What type of work do you think you will produce? Will it be similar or different to the unique covers you sew for Coast to Coast to Coast, the poetry magazine you edit with Michael? Where can we see it?
The final pieces of work will be available as an exhibition on the ground floor of The Lookout between 2nd and 4th of November. I’m still developing the ideas. There will be poems written by Michael and I in response to the residency. Much of the work shown will involve stitch, and I’ve been particularly considering the work of Mira Schendel, an artist whose work and writings I’ve had a long term fascination with. The work will be a development of the art produced for the covers of Coast to Coast to Coast. I see those covers as a starting point. One of the pieces will be collaborative and link poets who’ve been published in the journal— for this work, I’m providing a prompt for all poets interested. I will work on this piece using stitch and a reference to the idea of the Ordnance Survey map. In this way, those who have been part of our project over this year have a chance to be present at Aldeburgh even if not physically.
Coast to Coast to Coast has attracted a huge following. Can you tell me a little bit about the genesis of the journal and how it has been evolving?
Thank you! I don’t know about huge but it has been a wonderful success given that the whole project is only a year old. Michael and I have been working together for four years. We’ve created poems and run workshops together in galleries across Merseyside and have a pamphlet of quite ekphrastic poems (shortlisted several times for publication and hopefully to be published before too long).
I’d been thinking about creating a poetry journal that was predominantly hand made for some time, and was particularly interested in using stitch based on my postgraduate work in Fine Art. I didn’t want to compete with journals already in existence and hoped that the project would become more than a poetry journal, but I didn’t have any particular plan aside from a desire to offer poets a place to have their work published and to hold launches in Liverpool. The idea title came from discussions between Michael and I when we had ideas about a writing trip: the North East coast to Liverpool to Dublin to Galway (coast to coast to coast [to coast]). We shortened the title to Coast to Coast to Coast!
It’s evolved in surprising ways which I find very heartening because we always saw the project as organic. We didn’t envisage but welcomed invitations to festivals this year and the poets involved in the project have become extremely important to Coast to Coast to Coast. A very special part of the year was creating a special Irish Issue and launching it at Belfast Book Festival. We look forward to creating further Special Issues. Something that started out as an idea for a journal has grown into a community of writers, opportunities to publish small, single poet hand-stitched pamphlets, and to be available for festivals.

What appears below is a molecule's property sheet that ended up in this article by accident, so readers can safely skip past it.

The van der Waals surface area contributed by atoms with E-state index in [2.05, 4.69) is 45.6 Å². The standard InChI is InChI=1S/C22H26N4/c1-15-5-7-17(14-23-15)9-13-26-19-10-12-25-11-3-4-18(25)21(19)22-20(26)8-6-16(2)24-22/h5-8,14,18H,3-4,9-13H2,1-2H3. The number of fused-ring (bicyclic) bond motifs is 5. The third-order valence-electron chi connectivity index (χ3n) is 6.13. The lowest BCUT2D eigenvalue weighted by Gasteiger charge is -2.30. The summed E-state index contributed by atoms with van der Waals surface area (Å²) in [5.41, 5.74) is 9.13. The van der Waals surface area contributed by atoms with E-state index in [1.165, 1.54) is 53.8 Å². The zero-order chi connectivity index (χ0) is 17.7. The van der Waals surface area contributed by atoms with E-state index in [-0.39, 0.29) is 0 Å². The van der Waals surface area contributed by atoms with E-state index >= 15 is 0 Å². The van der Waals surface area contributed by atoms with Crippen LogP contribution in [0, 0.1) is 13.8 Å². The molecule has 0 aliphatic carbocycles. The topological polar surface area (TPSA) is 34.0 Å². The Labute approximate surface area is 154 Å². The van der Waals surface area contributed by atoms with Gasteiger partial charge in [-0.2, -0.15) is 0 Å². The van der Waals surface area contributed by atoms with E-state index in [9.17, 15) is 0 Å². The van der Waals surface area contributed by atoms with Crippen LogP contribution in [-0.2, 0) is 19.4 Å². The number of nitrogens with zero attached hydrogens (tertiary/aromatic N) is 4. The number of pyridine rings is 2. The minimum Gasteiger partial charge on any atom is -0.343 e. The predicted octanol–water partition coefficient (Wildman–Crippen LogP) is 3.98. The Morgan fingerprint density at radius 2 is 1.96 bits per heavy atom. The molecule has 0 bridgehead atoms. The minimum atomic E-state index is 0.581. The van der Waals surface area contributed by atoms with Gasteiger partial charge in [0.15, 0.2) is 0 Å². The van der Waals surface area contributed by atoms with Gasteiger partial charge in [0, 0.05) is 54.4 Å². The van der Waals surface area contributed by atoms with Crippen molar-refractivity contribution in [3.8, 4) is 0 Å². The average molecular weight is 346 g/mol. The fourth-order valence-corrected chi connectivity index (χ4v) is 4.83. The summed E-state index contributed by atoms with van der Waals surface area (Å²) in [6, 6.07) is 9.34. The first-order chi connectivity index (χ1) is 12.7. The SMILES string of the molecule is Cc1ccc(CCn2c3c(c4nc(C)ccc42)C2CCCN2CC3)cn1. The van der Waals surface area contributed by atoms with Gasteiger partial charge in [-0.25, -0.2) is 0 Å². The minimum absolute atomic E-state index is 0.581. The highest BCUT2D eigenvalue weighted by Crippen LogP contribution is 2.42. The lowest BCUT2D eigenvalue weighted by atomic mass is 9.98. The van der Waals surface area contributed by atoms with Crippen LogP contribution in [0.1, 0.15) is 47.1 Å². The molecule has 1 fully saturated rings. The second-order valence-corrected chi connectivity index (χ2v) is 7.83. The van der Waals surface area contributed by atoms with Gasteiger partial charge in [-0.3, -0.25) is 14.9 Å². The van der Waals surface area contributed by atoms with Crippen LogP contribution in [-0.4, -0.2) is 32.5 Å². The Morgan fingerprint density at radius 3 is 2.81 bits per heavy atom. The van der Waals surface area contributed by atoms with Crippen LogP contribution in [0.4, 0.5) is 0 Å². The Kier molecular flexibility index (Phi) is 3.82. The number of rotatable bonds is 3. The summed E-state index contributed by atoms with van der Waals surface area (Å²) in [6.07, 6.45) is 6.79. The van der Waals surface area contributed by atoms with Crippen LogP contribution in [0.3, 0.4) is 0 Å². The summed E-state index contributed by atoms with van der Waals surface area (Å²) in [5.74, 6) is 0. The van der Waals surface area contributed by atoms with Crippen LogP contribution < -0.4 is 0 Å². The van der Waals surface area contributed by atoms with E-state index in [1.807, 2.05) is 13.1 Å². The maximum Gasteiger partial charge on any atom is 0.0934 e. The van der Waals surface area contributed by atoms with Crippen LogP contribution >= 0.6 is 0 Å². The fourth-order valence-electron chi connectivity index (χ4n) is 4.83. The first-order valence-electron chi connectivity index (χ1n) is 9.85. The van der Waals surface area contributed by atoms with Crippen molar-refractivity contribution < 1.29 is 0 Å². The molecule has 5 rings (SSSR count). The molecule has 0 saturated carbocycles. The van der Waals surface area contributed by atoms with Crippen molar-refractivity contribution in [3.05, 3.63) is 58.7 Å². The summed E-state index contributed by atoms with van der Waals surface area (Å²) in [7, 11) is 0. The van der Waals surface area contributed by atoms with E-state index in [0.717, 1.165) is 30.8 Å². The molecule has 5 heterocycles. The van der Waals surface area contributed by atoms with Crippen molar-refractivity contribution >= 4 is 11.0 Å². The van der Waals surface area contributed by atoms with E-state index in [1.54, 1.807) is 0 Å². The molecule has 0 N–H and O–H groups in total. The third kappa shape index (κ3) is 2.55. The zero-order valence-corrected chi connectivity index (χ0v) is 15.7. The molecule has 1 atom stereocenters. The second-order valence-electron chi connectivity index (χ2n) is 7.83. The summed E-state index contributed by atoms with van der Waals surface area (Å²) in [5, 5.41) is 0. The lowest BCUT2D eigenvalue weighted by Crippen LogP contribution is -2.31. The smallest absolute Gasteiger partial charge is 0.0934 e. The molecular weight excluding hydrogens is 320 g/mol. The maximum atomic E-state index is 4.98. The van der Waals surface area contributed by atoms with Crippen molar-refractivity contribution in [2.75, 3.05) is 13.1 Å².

How will the collaboration work now in terms of going on to write new poems over the next few months?
I think we’ll work in a similar way to the way we worked previously: we pass ideas back and forth as drafts of poems. We are doing this in preparation for a sequence of poems now.
How will you be involved with the Poetry in Aldeburgh festival? What will you be doing there?
It was wonderful to be invited to be artist in residence, and for Michael and I to be asked to be poets-in-residence with reference to Coast to Coast to Coast. Many thanks to all the organisers. I’m looking forward to meeting and hearing lots of wonderful poets over the weekend. Much of our involvement is taking place these months before the event and involves being at The Lookout too, where we will continue to write and to add to what we’ve created. We have several slots at the festival: reading from our Eyewear pamphlets as part of an event with 2 other poets on the Saturday of the festival. Mine is called All of the Spaces and Michael’s is Undersong.
Also, Coast to Coast to Coast will be involved in a session on poetry and climate change with Magma. The poet and novelist Rebecca Gethin and poet and publisher MW Bewick will represent us at this event. Both Rebecca and Martin have had work published in Coast to Coast to Coast, and Rebecca is one of two poets (with Jane Lovell) who have single poet journals to be published by us this year. Michael and I will run a poetry workshop [which will also involve stitch and maps (suitable for those with NO sewing experience!)]. And of course, throughout Poetry in Aldeburgh, work (art and poetry) developed from the residency will be exhibited in The Lookout.
How and where can people read your and Michael’s work?
Here are a few links below both for Coast to Coast to Coast and our own work.
[To get to Aldeburgh, take the train from London Liverpool Street or Cambridge to Ipswich (1 hour 15 mins) and then change for the line to Saxmundham (36 minutes). Journey time two hours. From Saxmundham there are taxis and buses to Aldeburgh 7 miles away on the coast. With taxis, it’s advisable to ring in advance so a car is waiting]